In the new thinking which is really ancient, in the historical sense leadership is more like a "field" in the chaos or complexity mathematical sense. Leadership in this sense is more intuitive, an intense zone of invisible radiating energy. People who are able to create that sense of leadership leave us with the feeling that "there is something very attractive about what they do or who they are."

Leaders, therefore, create a field of vision. They constellate a visionary activity within those around them. Their field and presence draws people toward every deeper, wider and more profound experiences of this vision.

Leadership, therefore, is very much akin to what writers of spiritual classics have written about for centuries. How is it that so many people over the centuries have "left everything" and followed what they believed was the "Master"? In some cases, like Jim Jones and the 900+ people who committed suicide on his behalf, this Master created a field of attractive invisible evil; others, however, like Buddha and Christ, invited their "followers" into a profound experience of living and transformation.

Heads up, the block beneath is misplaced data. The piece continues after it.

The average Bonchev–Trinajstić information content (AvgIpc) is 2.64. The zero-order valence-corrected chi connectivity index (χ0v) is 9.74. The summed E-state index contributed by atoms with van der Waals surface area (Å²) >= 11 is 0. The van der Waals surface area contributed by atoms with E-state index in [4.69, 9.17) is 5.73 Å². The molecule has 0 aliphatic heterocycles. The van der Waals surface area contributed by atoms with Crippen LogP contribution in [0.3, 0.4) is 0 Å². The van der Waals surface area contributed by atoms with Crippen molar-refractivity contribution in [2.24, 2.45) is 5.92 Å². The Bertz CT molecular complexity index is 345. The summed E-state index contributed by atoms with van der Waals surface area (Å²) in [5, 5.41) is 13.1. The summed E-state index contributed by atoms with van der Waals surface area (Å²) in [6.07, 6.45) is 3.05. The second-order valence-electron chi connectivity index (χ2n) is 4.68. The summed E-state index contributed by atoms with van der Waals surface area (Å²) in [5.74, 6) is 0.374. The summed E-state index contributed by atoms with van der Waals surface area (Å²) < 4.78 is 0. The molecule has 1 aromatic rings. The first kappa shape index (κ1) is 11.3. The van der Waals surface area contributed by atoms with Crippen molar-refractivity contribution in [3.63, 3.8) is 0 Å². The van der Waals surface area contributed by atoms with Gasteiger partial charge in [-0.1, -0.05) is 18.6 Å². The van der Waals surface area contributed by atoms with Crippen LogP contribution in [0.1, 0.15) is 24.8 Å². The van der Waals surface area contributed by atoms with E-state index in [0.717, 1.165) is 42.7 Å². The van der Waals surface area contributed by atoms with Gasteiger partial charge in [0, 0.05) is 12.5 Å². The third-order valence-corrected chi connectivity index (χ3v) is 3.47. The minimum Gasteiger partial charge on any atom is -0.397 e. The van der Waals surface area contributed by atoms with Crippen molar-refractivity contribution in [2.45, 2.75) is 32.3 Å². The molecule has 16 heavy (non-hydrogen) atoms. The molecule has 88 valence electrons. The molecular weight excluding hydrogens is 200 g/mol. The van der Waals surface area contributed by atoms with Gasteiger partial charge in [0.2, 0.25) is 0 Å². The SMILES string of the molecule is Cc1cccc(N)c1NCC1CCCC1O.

There was a saying in the 1960s that went like this: "If you meet the Buddha on the road, kill him!" At first sight this might seem like a blasphemous saying, but on deeper reflection, it reminds us that true humanism is "an inside out job." No one can self-actualize for you. Each of us has our own personal journey that no one else can appropriate.